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Tuesday, July 7, 2020

types of Clouds


 types of Clouds


Clouds are made up of very light water droplets or ice crystals. These particles can float in the air. When warm air rises, swells and cools, it forms clouds. Many water droplets formed together scatter reflect sunlight and you see a white could, but with a dark or gray cloud, the sunlight is scattered in all directions instead of reflected. The different types of clouds are cumulus, cirrus, stratus and nimbus.


**Cirrus Clouds
Cirrus clouds are the thin, wispy clouds seen high in the sky. They look as if someone took a cloud, stretched it, pulling pieces off, like a cotton ball when it is pulled apart. They are thin because they are made of ice crystals instead of water droplets. A blue sky and a few cirrus clouds high in the sky, usually means it is going to be a nice day.

**Cumulus Clouds
Cumulus clouds are the puffy clouds that are usually scattered throughout the sky. In Latin, the word cumulus means pile. Just like when we say “accumulate,” it means things pile up. This type of cloud is formed when warm air rises carrying water vapor with it by evaporation. Cumulus clouds can be white or gray. White fluffy clouds means no rain, but when they form into dark or gray clouds, it is going to rain. Cumulus clouds have sharp outlines and a flat base at a height of 1000m.

**Cirrocumulus clouds are small rounded puffs that usually appear in long rows high in the sky. Cirrocumulus are usually white, but sometimes appear gray. They are the same size or smaller than the width of your littlest finger when you hold up your hand at arm's length. When these clouds cover a lot of the sky, they can look like the scales of a fish, which is it is called a "mackerel sky.” Cirrocumulus are common in winter and indicate fair, but cold, weather.

**Cirrostratus clouds are high, thin sheet-like thin clouds that usually cover the entire sky. The clouds are so thin that the Sun or moon can sometimes shine through and appear to have a halo as light hits the ice crystals and bends. The halo is the width of your hand held at arm's length. Cirrostratus clouds usually come 12 to 24 hours before a rain or snowstorm.

**Stratus Clouds
Stratus clouds look like a huge thick blanket covering the sky. These clouds are a sure sign of rain if it is warm and snow if it is cold. If stratus clouds are near the ground, they form fog. These clouds form when the weather has been cold and warmer moist air blows in. The amount of moisture in the air and the difference between warm and cold air determine how thick the cloud or fog is.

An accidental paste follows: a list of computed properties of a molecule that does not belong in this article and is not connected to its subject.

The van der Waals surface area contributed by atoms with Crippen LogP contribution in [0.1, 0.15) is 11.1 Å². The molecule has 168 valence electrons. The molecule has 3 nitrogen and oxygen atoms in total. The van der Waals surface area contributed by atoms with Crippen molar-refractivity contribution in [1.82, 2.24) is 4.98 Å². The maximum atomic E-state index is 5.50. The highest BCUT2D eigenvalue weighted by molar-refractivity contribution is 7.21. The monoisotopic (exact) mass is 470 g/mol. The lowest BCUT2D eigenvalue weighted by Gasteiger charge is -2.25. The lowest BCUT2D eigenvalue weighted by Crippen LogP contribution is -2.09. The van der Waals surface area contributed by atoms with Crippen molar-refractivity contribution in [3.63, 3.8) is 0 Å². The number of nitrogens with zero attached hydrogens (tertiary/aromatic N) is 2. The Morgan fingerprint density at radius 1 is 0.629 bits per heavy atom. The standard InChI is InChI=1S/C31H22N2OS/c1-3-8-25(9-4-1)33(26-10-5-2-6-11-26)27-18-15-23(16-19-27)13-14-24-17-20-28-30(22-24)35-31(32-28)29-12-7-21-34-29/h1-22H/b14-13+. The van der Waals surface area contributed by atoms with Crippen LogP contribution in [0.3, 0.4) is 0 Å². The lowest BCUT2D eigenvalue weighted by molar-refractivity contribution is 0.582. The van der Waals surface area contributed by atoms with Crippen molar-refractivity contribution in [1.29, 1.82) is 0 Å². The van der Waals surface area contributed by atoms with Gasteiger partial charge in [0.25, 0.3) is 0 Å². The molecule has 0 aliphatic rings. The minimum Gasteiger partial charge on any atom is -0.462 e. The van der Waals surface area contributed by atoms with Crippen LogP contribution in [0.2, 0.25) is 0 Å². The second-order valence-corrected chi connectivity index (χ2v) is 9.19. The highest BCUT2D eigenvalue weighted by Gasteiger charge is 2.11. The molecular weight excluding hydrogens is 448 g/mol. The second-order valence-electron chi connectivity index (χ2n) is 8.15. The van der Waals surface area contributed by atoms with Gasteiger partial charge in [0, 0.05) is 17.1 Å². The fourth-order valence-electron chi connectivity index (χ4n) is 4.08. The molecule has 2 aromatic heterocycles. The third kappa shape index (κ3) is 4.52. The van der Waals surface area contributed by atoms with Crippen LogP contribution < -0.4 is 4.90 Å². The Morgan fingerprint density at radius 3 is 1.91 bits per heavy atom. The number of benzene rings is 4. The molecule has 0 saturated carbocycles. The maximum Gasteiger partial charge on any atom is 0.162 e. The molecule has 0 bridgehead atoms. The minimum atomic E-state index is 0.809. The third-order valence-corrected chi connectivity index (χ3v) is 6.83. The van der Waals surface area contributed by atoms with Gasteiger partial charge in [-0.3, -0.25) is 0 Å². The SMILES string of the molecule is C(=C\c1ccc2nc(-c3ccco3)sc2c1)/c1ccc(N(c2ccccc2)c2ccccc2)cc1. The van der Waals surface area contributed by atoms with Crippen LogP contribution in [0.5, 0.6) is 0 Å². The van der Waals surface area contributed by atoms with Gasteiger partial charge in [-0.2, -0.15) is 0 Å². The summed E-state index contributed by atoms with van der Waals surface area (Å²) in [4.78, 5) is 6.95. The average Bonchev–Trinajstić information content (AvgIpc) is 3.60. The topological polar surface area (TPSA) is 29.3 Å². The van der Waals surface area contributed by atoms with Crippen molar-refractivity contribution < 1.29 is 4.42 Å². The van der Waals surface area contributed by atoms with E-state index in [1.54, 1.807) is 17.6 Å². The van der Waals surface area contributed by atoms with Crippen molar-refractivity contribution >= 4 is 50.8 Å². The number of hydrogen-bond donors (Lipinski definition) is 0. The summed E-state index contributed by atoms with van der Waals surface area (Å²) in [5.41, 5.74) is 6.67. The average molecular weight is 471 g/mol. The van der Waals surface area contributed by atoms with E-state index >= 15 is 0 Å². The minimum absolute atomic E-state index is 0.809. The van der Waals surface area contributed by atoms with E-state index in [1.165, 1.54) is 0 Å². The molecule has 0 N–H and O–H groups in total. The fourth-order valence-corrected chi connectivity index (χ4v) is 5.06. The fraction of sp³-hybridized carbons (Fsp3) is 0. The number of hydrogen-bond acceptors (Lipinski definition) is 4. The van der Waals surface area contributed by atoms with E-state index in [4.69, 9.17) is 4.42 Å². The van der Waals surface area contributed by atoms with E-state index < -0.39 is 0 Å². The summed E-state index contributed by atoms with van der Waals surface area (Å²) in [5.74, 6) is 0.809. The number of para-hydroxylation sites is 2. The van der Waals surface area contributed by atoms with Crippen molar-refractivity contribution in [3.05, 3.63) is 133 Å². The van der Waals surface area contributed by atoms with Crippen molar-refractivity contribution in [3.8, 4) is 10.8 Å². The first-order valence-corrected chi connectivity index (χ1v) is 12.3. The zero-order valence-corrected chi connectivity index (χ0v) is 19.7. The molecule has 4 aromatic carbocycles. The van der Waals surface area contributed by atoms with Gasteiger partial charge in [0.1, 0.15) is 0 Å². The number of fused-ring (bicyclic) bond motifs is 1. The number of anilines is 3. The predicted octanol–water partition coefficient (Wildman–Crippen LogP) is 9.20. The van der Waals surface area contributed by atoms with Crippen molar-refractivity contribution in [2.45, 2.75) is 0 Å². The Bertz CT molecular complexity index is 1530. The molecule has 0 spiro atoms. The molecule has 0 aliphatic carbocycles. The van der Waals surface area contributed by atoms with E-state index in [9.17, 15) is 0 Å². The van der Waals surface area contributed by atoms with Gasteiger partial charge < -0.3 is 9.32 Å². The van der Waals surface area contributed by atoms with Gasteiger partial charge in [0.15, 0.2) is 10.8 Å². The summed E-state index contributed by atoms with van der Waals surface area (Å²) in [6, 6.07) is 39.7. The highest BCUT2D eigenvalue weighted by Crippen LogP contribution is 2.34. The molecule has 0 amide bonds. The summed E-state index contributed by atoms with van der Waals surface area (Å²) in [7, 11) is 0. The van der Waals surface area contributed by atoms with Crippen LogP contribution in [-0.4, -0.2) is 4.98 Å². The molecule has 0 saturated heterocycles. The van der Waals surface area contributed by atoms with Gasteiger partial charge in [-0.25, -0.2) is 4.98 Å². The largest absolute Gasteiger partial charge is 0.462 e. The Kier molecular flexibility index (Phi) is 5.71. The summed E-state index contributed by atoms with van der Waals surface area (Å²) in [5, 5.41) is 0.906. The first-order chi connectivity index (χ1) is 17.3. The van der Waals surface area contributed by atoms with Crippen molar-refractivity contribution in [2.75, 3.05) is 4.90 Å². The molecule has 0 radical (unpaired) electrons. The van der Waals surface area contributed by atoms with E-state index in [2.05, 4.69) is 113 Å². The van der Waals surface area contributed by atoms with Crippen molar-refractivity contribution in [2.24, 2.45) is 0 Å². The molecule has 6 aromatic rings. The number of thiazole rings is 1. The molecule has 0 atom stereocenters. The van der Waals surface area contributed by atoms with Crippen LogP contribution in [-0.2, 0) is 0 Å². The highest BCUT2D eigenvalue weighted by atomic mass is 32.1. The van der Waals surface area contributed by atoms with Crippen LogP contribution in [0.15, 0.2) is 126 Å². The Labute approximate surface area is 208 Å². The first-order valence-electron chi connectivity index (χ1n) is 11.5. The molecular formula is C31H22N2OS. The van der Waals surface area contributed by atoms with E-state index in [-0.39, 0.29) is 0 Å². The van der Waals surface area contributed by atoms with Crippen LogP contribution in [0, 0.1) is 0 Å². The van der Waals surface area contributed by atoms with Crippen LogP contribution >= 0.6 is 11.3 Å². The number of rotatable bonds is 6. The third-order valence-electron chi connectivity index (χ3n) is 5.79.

**Nimbus Clouds
The word nimbus means a cloud that already has rain or snow falling from it. These clouds are dark and seen during a thunderstorm along with thunder and lightning. They can be a combination of two clouds, like a cumulonimbus, which means a puffy black cloud with rain falling out or it, or a stratonimbus, which is a dark blanket with rain falling out of it.

**Cumulonimbus clouds also have vertical growth and can grow up to 10 km high. At this height, high winds will flatten the top of the cloud out into an anvil-like shape. Cumulonimbus clouds are thunderstorm clouds and are associated with heavy rain, snow, hail, lightning, and sometimes tornadoes.

**Altocumulus clouds are mid-level, grayish-white with one part darker than the other. Altocumulus clouds usually form in groups and are about one kilometer thick. Altocumulus clouds are about as wide as your thumb when you hold up your hand at arm's length. If you see altocumulus clouds on a warm, humid morning, there might be a thunderstorm by late afternoon.

**Altostratus clouds are mid-level, gray or blue-gray clouds that usually covers the whole sky. The Sun or moon may shine through an altostratus cloud, but will appear watery or fuzzy. If you see altostratus clouds, a storm with continuous rain or snow might be on its way. Occasionally, rain falls from an altostratus cloud. If the rain hits the ground, then the cloud has become a nimbostratus.

**Mammatus clouds are pouches of clouds that hang underneath the base of a cloud. They are most often associated with cumulonimbus clouds that produce very strong storms. These clouds usually form during warm months, and are formed by descending air in the cloud. Mammatus clouds are sometimes described as looking like a field of tennis balls or melons, or like female human breasts. In fact, the name "mammatus" comes from the Latin word mamma, or breast.

**Lenticular, or lee wave, clouds form downwind of an obstacle in the path of a strong air current. In the Boulder, Colorado area, the obstacle is the Front Range of the Rocky Mountains, seen at the bottom of the picture. Wind blows most types of clouds across the sky, but lenticular clouds seem to stay in one place. Air moves up and over a mountain, with the lenticular cloud forming just past the mountaintop. The cloud evaporates on the downwind side, so it appears stationary even though air is moving through the cloud. Lenticular clouds are lens-shaped and often look like flying saucers.
**Kelvin-Helmholtz clouds look like breaking waves in the ocean. After wind blows up and over a barrier, like a mountain, the air continues flowing through the atmosphere in a wavelike pattern. Complex evaporation and condensation patterns create the capped tops and cloudless troughs of the waves. These clouds form when there is a difference in the wind speed or direction between two wind currents in the atmosphere.

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